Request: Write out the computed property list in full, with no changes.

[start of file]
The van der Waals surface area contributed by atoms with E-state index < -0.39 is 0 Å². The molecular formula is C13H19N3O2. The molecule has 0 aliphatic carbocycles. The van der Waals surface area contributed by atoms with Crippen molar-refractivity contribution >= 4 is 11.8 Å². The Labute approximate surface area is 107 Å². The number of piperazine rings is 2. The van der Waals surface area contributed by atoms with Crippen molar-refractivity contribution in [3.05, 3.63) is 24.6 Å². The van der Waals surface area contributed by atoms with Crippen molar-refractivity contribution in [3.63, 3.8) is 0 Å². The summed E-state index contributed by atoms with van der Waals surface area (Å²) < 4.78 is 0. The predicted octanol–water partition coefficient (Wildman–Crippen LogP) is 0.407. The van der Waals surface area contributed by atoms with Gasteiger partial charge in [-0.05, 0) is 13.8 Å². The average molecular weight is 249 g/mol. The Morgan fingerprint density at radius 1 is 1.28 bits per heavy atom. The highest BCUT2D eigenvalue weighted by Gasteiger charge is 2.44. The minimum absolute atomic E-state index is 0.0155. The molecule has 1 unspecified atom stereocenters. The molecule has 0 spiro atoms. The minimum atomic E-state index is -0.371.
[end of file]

The van der Waals surface area contributed by atoms with E-state index < -0.39 is 0 Å². The molecular formula is C13H19N3O2. The molecule has 0 aliphatic carbocycles. The van der Waals surface area contributed by atoms with Crippen molar-refractivity contribution >= 4 is 11.8 Å². The Labute approximate surface area is 107 Å². The number of piperazine rings is 2. The van der Waals surface area contributed by atoms with Crippen molar-refractivity contribution in [3.05, 3.63) is 24.6 Å². The van der Waals surface area contributed by atoms with Crippen molar-refractivity contribution in [3.63, 3.8) is 0 Å². The summed E-state index contributed by atoms with van der Waals surface area (Å²) < 4.78 is 0. The predicted octanol–water partition coefficient (Wildman–Crippen LogP) is 0.407. The van der Waals surface area contributed by atoms with Gasteiger partial charge in [-0.05, 0) is 13.8 Å². The average molecular weight is 249 g/mol. The Morgan fingerprint density at radius 1 is 1.28 bits per heavy atom. The highest BCUT2D eigenvalue weighted by Gasteiger charge is 2.44. The minimum absolute atomic E-state index is 0.0155. The molecule has 1 unspecified atom stereocenters. The molecule has 0 spiro atoms. The minimum atomic E-state index is -0.371.